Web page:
ASDOT gains pace
The UK’s Air Support to Defence Operational Training (ASDOT) requirement has been ratcheted up following the declaration that Cobham Special Missions had signed a teaming agreement with Draken International to pursue this high-profile UK MoD programme.
Cobham already provides EW threat simulation to the UK MoD through its fleet of Falcon 20 aircraft while Draken has a fast-jet adversary fleet used predominantly by the US DoD.
ASDOT seeks to replace Cobham’s threat simulation as well as the Hawk adversary support currently provided by 736 NAS out of RNAS Culdrose in Cornwall.
Draken is already teamed with Babcock and CAE on the ASDOT programme following their announcement during RIAT 2016. As well as these two teams, other declared players include Inzpire and Discovery Air Defence and a fourth team that comprises Thales, QinetiQ and Textron Air Land.
The status of Hawker Hunter Aviation in the ASDOT bid process, a CAA and UK MoD approved company providing aerial threat simulation and mission support training company, is unclear. In 2016 they unveiled one of their aircraft fitted with an IAI RAIDS ACMI pod that was specifically aimed at the ASDOT requirement.
At last month’s Paris Air Show, Leonardo told Shephard that they would be offering their M-346 aircraft for the requirement but as yet, no official announcement has been forthcoming. One industry insider has indicated that Leonardo’s partner for the bid was Airbus Defence and Space, although this has not been confirmed by Leonardo.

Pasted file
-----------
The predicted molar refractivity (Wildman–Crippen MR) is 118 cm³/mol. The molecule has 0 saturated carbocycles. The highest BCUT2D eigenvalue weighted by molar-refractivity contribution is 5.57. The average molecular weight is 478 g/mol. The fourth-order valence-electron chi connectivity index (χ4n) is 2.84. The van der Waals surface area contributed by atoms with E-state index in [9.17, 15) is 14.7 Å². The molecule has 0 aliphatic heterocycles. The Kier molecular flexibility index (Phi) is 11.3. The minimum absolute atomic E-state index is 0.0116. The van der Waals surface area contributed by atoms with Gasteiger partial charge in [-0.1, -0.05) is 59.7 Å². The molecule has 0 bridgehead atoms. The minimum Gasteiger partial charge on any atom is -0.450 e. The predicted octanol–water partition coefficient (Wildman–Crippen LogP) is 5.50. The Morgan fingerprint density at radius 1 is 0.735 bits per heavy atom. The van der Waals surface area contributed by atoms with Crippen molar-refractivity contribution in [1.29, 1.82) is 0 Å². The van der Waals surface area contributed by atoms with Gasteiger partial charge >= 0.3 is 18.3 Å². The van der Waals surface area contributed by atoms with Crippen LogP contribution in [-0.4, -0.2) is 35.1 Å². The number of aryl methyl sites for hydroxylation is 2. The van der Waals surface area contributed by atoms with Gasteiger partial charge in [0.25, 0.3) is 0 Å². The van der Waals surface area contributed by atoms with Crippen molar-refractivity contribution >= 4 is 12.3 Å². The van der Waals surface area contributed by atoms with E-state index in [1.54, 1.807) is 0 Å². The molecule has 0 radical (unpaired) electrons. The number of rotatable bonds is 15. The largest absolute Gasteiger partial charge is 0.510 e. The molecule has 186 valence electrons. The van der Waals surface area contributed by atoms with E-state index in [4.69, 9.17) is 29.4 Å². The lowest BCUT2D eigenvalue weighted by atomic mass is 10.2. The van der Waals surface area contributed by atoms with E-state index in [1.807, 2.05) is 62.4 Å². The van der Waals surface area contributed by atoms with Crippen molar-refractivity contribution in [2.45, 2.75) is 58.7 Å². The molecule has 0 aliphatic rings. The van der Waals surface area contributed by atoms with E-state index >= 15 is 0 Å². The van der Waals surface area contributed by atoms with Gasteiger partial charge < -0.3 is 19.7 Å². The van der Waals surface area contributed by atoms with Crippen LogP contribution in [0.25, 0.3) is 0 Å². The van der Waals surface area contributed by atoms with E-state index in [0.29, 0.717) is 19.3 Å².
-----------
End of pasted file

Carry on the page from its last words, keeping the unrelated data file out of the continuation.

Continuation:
As to programme milestones, the Defence Equipment and Support (DE&S) ASDOT project team is expected to issue a Pre-Qualification Questionnaire (PQQ) by the end of September. This is expected to lead to a down-select of three or possibly four consortia by the end of March 2018.
These consortia will be issued with an invitation to negotiate with a contract award expected in mid-2019. An initial operating capability is set for January 2020 and a full operating capability six months later.
With the Hawk T1 aircraft operated by the RAF’s 100 Squadron being retired in 2027, this capability will then become the responsibility of the eventual ASDOT winner.
Dan Simmons, head of Inzpire’s fixed wing division, told Shephard that the MoD was 'taking a very methodical approach to ASDOT and the communication between industry and DE&S is benefiting both sides’.
Valued at around £750 million, ASDOT is a major programme and once awarded, will be a valuable prize for the winning consortium. The question is, how many more bidders will emerge?
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